CHICAGO (CBS) -- Former police Supt. Eddie Johnson on Tuesday acknowledged he "made a poor decision and had a lapse of judgment" when police officers found him slumped over in his vehicle, but denied that he misled the mayor over his actions.
"I acknowledge that I made a poor decision and had a lapse of judgment on the night of October 16. That was a mistake and I know that.
"However I have no interest in fighting a battle for my reputation with those who want to question it now. Reputations are not built in a day and not damaged in a day either," he said in a statement, issued by Johnson's attorney, Thomas Needham.
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Mayor Lori Lightfoot fired Johnson on Monday, saying "repeatedly lied to me" about the circumstances of being found slumped behind the wheel of his vehicle on Oct. 17.
"It has become clear that Mr. Johnson engaged in a series of actions that are intolerable for any leader in a position of trust," she said.
Johnson was preparing to retire at the end of the month, and at the time he and the mayor announced his retirement, both insisted the move had nothing to do with an inspector general's investigation of the October incident.
However, on Monday, Lightfoot announced a review of the inspector general's report made it clear Johnson had lied to her and the public, leaving her no choice but to fire him for cause.
In his statement, Johnson insisted he never misled anyone.
"One thing I want people to know is this: I did not intentionally mislead or deceive the Mayor of the people of Chicago," Johnson said.
Johnson was found asleep behind the wheel of his SUV early on Oct. 17, after he said he had gone out for dinner with a group of friends the night before. Speaking before a Police Board meeting the evening after the incident, Johnson blamed the incident on a mix-up in which he failed to take his blood pressure medication, and a feeling that he might faint that prompted him to pull over and rest.
Lightfoot later told the Sun-Times that Johnson had admitted to her in a phone call that he'd had "a couple of drinks with dinner" that night. However, the superintendent made no mention of drinking when he spoke about the incident publicly, and officers who responded to the scene of the incident did not perform a sobriety test on Johnson.
While Lightfoot did not elaborate on how Johnson lied about the incident, she was visibly furious as she announced that she was firing him.
"A lie is a lie," Lightfoot said Monday. "He told me something that happened that night that turned out to be fundamentally different than what he portrayed to me and what he portrayed to members of the public."
"I am of course disappointed that I could not finish my career on January 1, as originally planned," Johnson said. "However, I respect yesterday's decision of Mayor Lori Lightfoot. Any police superintendent serves at the discretion of the mayor; that's how it is and that's how it should be."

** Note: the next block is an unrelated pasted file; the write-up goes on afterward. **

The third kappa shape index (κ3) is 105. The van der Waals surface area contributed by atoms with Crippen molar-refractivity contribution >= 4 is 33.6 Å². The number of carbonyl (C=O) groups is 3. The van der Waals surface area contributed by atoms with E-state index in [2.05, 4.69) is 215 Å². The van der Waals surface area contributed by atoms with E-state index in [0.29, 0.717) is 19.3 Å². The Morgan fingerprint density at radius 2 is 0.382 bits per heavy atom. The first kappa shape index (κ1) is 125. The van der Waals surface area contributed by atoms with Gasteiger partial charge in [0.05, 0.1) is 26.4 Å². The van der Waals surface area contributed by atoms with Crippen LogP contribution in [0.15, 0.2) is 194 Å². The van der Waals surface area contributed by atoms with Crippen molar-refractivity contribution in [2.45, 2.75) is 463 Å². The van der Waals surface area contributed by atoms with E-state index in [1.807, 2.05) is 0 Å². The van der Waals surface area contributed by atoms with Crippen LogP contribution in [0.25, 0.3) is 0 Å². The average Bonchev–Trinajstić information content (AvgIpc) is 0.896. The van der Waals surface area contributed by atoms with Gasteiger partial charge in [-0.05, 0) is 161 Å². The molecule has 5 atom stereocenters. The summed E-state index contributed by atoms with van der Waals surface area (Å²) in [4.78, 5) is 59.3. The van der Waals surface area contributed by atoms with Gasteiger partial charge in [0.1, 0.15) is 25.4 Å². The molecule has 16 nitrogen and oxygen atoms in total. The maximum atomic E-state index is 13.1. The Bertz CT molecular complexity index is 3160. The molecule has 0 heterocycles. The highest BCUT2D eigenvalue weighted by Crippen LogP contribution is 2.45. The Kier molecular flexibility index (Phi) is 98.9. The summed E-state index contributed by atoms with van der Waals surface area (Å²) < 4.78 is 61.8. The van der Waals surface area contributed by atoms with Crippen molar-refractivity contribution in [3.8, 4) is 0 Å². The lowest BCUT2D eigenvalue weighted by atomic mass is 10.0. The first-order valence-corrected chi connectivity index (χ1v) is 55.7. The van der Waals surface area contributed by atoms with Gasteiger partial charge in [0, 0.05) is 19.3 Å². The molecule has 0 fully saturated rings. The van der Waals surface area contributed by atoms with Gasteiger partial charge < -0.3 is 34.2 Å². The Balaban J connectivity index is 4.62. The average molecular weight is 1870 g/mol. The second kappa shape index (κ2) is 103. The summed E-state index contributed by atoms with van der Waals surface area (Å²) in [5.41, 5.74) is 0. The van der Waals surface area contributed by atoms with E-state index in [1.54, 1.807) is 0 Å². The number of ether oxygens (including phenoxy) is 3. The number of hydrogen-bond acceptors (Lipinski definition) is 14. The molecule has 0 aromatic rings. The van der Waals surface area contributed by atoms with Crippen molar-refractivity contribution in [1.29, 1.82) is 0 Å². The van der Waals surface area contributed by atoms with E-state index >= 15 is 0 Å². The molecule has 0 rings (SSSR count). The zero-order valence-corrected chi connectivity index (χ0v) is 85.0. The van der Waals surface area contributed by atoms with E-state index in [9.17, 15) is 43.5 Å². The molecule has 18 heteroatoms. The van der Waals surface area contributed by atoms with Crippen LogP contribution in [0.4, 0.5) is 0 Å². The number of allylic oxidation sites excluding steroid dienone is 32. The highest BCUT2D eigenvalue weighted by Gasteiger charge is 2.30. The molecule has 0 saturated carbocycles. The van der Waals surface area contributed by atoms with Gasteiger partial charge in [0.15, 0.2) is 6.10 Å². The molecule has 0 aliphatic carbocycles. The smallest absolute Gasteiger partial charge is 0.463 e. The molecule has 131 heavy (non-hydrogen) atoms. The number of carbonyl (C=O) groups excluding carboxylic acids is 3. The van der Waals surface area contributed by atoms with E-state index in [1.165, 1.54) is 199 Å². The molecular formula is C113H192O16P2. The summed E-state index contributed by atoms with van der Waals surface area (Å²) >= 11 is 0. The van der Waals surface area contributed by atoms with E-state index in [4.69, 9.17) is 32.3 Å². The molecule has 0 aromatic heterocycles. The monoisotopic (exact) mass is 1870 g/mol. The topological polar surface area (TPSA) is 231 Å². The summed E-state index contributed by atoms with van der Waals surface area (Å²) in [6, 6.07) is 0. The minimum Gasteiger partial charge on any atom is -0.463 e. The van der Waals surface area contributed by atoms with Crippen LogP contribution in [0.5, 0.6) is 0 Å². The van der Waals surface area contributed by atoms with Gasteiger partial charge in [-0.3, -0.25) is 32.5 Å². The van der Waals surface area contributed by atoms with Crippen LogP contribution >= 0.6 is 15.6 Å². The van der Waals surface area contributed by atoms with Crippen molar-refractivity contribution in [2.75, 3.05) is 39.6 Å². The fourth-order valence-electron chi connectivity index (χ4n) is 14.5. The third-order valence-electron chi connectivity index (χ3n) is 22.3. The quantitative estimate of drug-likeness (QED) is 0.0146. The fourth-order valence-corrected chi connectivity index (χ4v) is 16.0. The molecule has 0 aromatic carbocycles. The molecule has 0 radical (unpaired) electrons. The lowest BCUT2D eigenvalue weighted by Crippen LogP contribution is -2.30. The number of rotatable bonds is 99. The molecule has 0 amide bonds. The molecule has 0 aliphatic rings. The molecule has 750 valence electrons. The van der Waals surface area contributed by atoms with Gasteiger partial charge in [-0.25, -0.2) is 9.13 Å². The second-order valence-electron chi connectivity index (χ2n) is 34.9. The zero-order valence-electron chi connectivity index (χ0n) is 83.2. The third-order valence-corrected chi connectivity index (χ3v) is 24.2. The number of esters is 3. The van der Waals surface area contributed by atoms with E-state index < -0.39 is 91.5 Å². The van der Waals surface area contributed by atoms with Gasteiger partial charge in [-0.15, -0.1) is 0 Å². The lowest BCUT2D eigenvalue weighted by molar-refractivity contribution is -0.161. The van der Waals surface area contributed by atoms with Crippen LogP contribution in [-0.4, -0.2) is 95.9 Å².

Lightfoot declined to go into specifics about what Johnson lied about, "out of deference to his wife and children," but sources told CBS 2 Johnson had been out drinking with a woman who was not his wife hours before he was found asleep at the wheel.
Sources said the woman with whom Johnson had been drinking that night at Ceres Café, in the Board of Trade Building at 141 W. Jackson Blvd., is also a Chicago Police officer.
Sources said 9th (Deering) District officers responded to the 911 call about finding Johnson asleep at the wheel in Bridgeport near his home. Johnson's wife is a lieutenant in that district.
The matter remained under investigation on Tuesday, with the mayor acknowledging other officers' conduct that night is part of it.
Needham's office said neither he nor Johnson would be speaking beyond the written statement.
Needham, Johnson's attorney, was once a policy adviser for Mayor Richard M. Daley. He also later served as general counsel and then chief of staff to former Police Supt. Terry Hillard.
Needham's background is in criminal defense, and CBS 2 Legal Analyst Irv Miller said Johnson has a reason to hire a criminal defense attorney.
"He has legal issues at this point in time. His immediate legal issue is whether or not he should either continue to cooperate with the inspector general, or begin cooperating with the inspector general if he hasn't already," Miller said.
Miller said Johnson could be facing charges of driving under the influence for that night.
"You don't have to give blood, or you don't have to give urine. You don't have to walk the straight line. If the evidence shows that he was impaired – and that's the magic word – and he drove a car, that's a DUI," Miller said.
Miller said the evidence could come from video observations from responding officers and supervisors. All of that is likely part of the ongoing inspector general investigation.
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